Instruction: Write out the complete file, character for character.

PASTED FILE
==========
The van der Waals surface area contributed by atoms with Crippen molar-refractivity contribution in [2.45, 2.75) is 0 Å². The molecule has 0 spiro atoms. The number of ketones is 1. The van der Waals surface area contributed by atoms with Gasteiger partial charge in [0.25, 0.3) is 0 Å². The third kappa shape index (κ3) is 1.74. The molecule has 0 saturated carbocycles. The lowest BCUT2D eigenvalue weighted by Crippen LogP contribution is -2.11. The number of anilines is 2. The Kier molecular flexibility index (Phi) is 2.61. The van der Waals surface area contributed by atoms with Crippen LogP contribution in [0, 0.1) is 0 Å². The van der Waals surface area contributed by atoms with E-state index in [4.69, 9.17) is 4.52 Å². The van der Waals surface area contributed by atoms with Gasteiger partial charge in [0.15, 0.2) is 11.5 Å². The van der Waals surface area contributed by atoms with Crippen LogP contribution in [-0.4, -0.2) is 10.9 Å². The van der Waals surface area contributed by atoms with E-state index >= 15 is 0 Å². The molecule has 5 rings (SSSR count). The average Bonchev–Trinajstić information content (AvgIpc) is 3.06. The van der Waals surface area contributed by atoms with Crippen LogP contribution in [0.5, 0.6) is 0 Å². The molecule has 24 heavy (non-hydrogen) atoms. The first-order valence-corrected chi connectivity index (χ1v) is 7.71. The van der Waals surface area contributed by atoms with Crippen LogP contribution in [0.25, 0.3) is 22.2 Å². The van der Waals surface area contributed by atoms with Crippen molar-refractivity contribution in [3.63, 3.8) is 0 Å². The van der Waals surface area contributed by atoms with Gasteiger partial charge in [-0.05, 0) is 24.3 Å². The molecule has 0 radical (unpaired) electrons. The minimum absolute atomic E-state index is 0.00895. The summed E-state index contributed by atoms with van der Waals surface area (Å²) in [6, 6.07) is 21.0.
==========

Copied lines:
The van der Waals surface area contributed by atoms with Crippen molar-refractivity contribution in [2.45, 2.75) is 0 Å². The molecule has 0 spiro atoms. The number of ketones is 1. The van der Waals surface area contributed by atoms with Gasteiger partial charge in [0.25, 0.3) is 0 Å². The third kappa shape index (κ3) is 1.74. The molecule has 0 saturated carbocycles. The lowest BCUT2D eigenvalue weighted by Crippen LogP contribution is -2.11. The number of anilines is 2. The Kier molecular flexibility index (Phi) is 2.61. The van der Waals surface area contributed by atoms with Crippen LogP contribution in [0, 0.1) is 0 Å². The van der Waals surface area contributed by atoms with E-state index in [4.69, 9.17) is 4.52 Å². The van der Waals surface area contributed by atoms with Gasteiger partial charge in [0.15, 0.2) is 11.5 Å². The van der Waals surface area contributed by atoms with Crippen LogP contribution in [-0.4, -0.2) is 10.9 Å². The van der Waals surface area contributed by atoms with E-state index >= 15 is 0 Å². The molecule has 5 rings (SSSR count). The average Bonchev–Trinajstić information content (AvgIpc) is 3.06. The van der Waals surface area contributed by atoms with Crippen LogP contribution in [0.5, 0.6) is 0 Å². The molecule has 24 heavy (non-hydrogen) atoms. The first-order valence-corrected chi connectivity index (χ1v) is 7.71. The van der Waals surface area contributed by atoms with Crippen LogP contribution in [0.25, 0.3) is 22.2 Å². The van der Waals surface area contributed by atoms with Crippen molar-refractivity contribution in [3.63, 3.8) is 0 Å². The van der Waals surface area contributed by atoms with Gasteiger partial charge in [-0.05, 0) is 24.3 Å². The molecule has 0 radical (unpaired) electrons. The minimum absolute atomic E-state index is 0.00895. The summed E-state index contributed by atoms with van der Waals surface area (Å²) in [6, 6.07) is 21.0.